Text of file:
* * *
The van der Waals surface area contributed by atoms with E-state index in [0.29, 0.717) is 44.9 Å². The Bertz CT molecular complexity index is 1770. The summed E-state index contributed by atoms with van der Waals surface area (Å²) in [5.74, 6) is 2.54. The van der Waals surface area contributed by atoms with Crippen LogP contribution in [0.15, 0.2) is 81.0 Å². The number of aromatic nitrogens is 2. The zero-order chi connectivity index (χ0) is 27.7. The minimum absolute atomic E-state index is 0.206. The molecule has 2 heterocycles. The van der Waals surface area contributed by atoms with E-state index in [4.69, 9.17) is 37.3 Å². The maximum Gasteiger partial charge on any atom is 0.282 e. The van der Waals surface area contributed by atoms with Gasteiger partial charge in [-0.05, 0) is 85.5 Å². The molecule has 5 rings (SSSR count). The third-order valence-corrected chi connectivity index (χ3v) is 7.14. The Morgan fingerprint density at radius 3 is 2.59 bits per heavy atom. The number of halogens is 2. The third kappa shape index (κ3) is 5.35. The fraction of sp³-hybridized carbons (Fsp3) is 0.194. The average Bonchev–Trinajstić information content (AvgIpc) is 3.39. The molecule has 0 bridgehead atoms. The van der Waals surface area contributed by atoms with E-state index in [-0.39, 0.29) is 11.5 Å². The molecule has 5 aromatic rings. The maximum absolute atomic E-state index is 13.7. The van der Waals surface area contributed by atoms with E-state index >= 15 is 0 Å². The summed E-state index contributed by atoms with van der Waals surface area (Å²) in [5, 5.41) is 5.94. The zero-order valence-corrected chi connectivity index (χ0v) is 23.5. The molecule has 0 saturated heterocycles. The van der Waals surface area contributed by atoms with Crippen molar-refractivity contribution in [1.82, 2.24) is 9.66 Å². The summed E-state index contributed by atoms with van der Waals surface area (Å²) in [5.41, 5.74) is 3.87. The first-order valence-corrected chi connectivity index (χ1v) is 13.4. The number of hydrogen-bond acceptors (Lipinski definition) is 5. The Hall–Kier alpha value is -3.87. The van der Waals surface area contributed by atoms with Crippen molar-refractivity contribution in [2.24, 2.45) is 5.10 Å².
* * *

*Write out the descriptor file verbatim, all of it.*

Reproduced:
The van der Waals surface area contributed by atoms with E-state index in [0.29, 0.717) is 44.9 Å². The Bertz CT molecular complexity index is 1770. The summed E-state index contributed by atoms with van der Waals surface area (Å²) in [5.74, 6) is 2.54. The van der Waals surface area contributed by atoms with Crippen LogP contribution in [0.15, 0.2) is 81.0 Å². The number of aromatic nitrogens is 2. The zero-order chi connectivity index (χ0) is 27.7. The minimum absolute atomic E-state index is 0.206. The molecule has 2 heterocycles. The van der Waals surface area contributed by atoms with E-state index in [4.69, 9.17) is 37.3 Å². The maximum Gasteiger partial charge on any atom is 0.282 e. The van der Waals surface area contributed by atoms with Gasteiger partial charge in [-0.05, 0) is 85.5 Å². The molecule has 5 rings (SSSR count). The third-order valence-corrected chi connectivity index (χ3v) is 7.14. The Morgan fingerprint density at radius 3 is 2.59 bits per heavy atom. The number of halogens is 2. The third kappa shape index (κ3) is 5.35. The fraction of sp³-hybridized carbons (Fsp3) is 0.194. The average Bonchev–Trinajstić information content (AvgIpc) is 3.39. The molecule has 0 bridgehead atoms. The van der Waals surface area contributed by atoms with E-state index in [-0.39, 0.29) is 11.5 Å². The molecule has 5 aromatic rings. The maximum absolute atomic E-state index is 13.7. The van der Waals surface area contributed by atoms with E-state index >= 15 is 0 Å². The summed E-state index contributed by atoms with van der Waals surface area (Å²) in [5, 5.41) is 5.94. The zero-order valence-corrected chi connectivity index (χ0v) is 23.5. The molecule has 0 saturated heterocycles. The van der Waals surface area contributed by atoms with Crippen molar-refractivity contribution in [1.82, 2.24) is 9.66 Å². The summed E-state index contributed by atoms with van der Waals surface area (Å²) in [5.41, 5.74) is 3.87. The first-order valence-corrected chi connectivity index (χ1v) is 13.4. The number of hydrogen-bond acceptors (Lipinski definition) is 5. The Hall–Kier alpha value is -3.87. The van der Waals surface area contributed by atoms with Crippen molar-refractivity contribution in [2.24, 2.45) is 5.10 Å².